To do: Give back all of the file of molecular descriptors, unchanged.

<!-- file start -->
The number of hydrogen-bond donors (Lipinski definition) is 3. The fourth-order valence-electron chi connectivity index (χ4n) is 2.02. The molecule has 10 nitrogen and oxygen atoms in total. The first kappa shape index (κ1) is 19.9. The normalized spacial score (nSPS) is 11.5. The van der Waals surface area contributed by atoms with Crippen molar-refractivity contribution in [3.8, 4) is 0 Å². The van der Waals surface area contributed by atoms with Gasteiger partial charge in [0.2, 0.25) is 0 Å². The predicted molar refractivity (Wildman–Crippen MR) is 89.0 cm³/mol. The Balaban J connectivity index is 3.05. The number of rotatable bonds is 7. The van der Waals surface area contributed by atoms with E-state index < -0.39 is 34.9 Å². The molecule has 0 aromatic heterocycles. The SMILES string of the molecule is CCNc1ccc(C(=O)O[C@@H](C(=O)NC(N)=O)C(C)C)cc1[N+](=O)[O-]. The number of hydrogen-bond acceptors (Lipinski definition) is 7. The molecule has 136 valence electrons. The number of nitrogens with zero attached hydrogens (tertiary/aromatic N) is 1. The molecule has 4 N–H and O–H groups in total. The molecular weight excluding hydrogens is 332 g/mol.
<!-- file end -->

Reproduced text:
The number of hydrogen-bond donors (Lipinski definition) is 3. The fourth-order valence-electron chi connectivity index (χ4n) is 2.02. The molecule has 10 nitrogen and oxygen atoms in total. The first kappa shape index (κ1) is 19.9. The normalized spacial score (nSPS) is 11.5. The van der Waals surface area contributed by atoms with Crippen molar-refractivity contribution in [3.8, 4) is 0 Å². The van der Waals surface area contributed by atoms with Gasteiger partial charge in [0.2, 0.25) is 0 Å². The predicted molar refractivity (Wildman–Crippen MR) is 89.0 cm³/mol. The Balaban J connectivity index is 3.05. The number of rotatable bonds is 7. The van der Waals surface area contributed by atoms with E-state index < -0.39 is 34.9 Å². The molecule has 0 aromatic heterocycles. The SMILES string of the molecule is CCNc1ccc(C(=O)O[C@@H](C(=O)NC(N)=O)C(C)C)cc1[N+](=O)[O-]. The number of hydrogen-bond acceptors (Lipinski definition) is 7. The molecule has 136 valence electrons. The number of nitrogens with zero attached hydrogens (tertiary/aromatic N) is 1. The molecule has 4 N–H and O–H groups in total. The molecular weight excluding hydrogens is 332 g/mol.